I have learned a lot along the way. One of the toughest hurdles in launching the series was finding the right covers. These stories aren’t traditional romance in the current sense of the word, nor are they traditional historicals. They are a blend of fact and fiction, history and romance, with a dash of adventure, a generous helping of sensuality, a bit of a literary twist and an angsty love story at their core. Finding images to represent them, let alone ones that are historically appropriate was a daunting task, but thanks to Rob Lucas I was able to do just that. Blogger, photographer, model, re-enactor, weapons consultant, and clothing designer, Rob also owns a period clothing store. His Rakish Highwayman was the inspiration for all three covers. It has been a difficult task getting all the elements together but I am happy with the covers and the title. They are my choices and I am proud of them, even if the old ones may have been more marketable.

Finally, although each book can stand alone, they were written as a series, and when read in sequence, they provide a richer picture of the characters and the times. If you are interested in revisiting, catching up, or discovering the series for the first time today is the day! Both Libertine’s Kiss and Soldier of Fortune are free on kindle today!

I have included Rob’s Rakish Highwayman, my cover inspiration. I would also like to thank Victoria for inviting me here today and for all she does to broaden the field and open the doors to stories of history and romance.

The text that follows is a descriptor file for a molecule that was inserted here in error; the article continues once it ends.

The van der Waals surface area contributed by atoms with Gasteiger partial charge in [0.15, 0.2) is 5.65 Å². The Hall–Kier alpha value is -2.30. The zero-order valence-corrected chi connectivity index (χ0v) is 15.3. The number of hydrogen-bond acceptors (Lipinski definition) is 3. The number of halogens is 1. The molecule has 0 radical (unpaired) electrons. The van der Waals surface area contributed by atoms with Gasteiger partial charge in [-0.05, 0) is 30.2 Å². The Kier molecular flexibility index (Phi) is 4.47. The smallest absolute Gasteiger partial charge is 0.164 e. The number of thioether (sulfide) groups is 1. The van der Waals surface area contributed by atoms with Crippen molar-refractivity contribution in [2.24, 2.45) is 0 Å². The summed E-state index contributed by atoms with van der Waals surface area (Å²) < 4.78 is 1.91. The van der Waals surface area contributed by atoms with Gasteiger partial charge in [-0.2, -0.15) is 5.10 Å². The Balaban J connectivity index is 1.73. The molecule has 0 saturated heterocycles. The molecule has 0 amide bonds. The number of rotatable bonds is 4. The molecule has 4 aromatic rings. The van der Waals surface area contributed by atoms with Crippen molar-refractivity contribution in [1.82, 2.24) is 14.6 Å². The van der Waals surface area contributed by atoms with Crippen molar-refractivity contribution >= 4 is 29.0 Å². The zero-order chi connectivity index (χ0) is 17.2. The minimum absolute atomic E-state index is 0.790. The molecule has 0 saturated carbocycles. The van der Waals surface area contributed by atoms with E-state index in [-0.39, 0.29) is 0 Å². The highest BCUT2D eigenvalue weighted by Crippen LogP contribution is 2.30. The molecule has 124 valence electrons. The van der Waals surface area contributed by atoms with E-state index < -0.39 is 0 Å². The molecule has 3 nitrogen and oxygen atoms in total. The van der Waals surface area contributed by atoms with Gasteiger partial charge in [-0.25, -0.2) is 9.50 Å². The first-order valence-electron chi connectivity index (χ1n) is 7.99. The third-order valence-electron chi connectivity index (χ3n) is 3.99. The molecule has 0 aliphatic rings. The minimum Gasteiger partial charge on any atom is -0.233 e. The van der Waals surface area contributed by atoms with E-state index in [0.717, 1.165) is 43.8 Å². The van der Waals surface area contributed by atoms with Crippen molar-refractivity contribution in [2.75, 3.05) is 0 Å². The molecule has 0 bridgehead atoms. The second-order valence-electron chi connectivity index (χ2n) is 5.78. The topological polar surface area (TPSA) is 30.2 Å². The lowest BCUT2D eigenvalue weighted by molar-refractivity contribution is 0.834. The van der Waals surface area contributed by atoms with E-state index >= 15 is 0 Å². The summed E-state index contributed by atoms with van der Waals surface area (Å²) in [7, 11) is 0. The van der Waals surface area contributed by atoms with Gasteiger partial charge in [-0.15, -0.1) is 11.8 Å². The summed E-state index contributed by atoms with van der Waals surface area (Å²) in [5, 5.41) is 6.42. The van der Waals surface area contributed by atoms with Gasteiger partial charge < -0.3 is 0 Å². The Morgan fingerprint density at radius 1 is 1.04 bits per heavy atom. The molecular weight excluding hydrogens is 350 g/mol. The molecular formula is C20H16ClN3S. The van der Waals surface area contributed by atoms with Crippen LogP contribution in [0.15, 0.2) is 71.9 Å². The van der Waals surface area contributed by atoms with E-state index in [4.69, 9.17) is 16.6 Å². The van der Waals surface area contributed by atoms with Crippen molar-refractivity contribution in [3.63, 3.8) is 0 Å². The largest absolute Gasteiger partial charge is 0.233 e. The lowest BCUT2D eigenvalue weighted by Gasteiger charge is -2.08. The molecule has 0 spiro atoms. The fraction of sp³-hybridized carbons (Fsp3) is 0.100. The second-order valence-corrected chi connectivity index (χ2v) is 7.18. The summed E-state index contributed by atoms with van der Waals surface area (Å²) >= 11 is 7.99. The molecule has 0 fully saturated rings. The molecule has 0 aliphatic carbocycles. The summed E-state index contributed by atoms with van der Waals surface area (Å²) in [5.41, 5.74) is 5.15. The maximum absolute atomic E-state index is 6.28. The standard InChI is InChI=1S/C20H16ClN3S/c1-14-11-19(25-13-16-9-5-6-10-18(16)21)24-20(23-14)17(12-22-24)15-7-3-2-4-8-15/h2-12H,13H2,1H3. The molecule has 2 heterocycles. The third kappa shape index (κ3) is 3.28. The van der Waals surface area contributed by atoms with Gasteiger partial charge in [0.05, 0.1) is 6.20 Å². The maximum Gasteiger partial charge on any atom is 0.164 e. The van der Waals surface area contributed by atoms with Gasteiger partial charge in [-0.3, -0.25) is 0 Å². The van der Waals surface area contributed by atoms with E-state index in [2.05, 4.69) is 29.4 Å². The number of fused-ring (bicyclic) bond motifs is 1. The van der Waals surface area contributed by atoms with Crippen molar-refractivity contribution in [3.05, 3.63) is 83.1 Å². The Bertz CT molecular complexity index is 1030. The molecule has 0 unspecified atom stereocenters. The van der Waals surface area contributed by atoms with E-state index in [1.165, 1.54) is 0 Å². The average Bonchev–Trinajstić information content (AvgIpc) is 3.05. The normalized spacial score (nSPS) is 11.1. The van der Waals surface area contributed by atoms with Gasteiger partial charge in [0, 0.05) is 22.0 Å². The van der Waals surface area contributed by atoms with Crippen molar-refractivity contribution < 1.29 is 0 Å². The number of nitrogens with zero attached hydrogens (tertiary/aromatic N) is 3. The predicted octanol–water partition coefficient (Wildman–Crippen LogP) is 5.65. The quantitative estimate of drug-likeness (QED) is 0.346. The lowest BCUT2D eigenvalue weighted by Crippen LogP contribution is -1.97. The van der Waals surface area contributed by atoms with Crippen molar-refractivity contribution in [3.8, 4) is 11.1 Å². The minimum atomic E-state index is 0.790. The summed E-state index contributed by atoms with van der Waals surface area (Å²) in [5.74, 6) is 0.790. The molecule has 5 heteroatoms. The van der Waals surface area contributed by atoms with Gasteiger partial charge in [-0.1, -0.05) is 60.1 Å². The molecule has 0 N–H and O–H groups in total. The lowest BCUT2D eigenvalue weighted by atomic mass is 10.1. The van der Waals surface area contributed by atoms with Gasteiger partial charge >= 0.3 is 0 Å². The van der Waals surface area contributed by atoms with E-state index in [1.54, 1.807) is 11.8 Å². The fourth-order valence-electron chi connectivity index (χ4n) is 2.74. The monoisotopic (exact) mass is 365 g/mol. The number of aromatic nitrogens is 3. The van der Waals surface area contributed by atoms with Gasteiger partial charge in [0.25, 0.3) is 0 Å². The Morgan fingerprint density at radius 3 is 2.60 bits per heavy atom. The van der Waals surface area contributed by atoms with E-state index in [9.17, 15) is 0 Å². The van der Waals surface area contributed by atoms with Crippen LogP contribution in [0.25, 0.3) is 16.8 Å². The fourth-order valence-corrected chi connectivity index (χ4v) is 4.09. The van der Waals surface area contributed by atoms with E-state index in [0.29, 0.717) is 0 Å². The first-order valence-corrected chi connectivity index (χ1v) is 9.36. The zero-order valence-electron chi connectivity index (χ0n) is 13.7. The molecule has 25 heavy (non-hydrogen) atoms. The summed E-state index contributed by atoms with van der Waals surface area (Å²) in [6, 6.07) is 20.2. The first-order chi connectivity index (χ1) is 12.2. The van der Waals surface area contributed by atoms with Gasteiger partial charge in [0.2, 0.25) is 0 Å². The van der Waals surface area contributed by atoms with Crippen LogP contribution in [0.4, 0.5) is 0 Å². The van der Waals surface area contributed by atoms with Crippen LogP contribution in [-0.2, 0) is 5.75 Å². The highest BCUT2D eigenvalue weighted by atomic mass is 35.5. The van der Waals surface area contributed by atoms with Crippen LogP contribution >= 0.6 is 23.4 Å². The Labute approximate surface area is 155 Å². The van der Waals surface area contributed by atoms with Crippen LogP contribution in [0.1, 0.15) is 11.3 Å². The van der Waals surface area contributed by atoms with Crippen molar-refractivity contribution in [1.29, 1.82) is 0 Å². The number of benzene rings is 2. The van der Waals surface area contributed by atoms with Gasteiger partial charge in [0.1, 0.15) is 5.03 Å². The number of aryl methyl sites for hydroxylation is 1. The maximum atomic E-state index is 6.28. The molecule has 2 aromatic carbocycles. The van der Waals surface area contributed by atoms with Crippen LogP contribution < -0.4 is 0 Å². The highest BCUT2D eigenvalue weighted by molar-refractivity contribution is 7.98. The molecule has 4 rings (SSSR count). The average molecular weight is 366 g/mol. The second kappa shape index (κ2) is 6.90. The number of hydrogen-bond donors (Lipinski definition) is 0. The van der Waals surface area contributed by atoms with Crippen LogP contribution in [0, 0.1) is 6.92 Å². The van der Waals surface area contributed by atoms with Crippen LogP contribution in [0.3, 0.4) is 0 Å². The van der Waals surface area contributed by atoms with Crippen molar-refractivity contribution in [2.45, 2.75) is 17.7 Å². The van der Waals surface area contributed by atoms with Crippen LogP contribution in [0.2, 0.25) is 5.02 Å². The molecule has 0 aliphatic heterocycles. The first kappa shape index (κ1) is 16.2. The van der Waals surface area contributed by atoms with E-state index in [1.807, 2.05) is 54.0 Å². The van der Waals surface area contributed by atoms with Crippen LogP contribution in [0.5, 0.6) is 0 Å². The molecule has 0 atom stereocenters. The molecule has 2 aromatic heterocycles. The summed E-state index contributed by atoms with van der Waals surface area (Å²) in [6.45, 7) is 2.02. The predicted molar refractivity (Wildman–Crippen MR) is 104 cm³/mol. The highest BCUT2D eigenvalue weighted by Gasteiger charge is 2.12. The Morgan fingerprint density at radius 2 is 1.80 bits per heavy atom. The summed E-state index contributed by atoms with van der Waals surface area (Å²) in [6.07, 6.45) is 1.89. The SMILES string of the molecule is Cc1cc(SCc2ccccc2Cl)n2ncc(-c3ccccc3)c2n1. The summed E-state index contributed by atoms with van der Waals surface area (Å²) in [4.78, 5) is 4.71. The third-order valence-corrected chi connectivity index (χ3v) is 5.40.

Judith James, award-winning author of IPPY gold medalist BROKEN WING, Historical Novels Reviews Top Choice and Barnes and Nobles best of the year HIGHLAND REBEL, and Booklist starred reviewed and Romantic Times 2010 best book nominee LIBERTINE’S KISS, is an avid reader and history buff who grew up in Montreal Quebec. She is a bit of an adventure junkie and has travelled, worked and lived in many places, including the Arctic, Ireland, London and France.

Variously employed as a trail guide, horse trainer, and clinical psychologist, she’s had the opportunity to live out many of her dreams. She has found the perfect place to write on the East Coast, with a view of the ocean from her window. Judith’s writing combines her love of history, romance and adventure with her keen interest in the complexities of human nature, and the heart’s capacity to heal.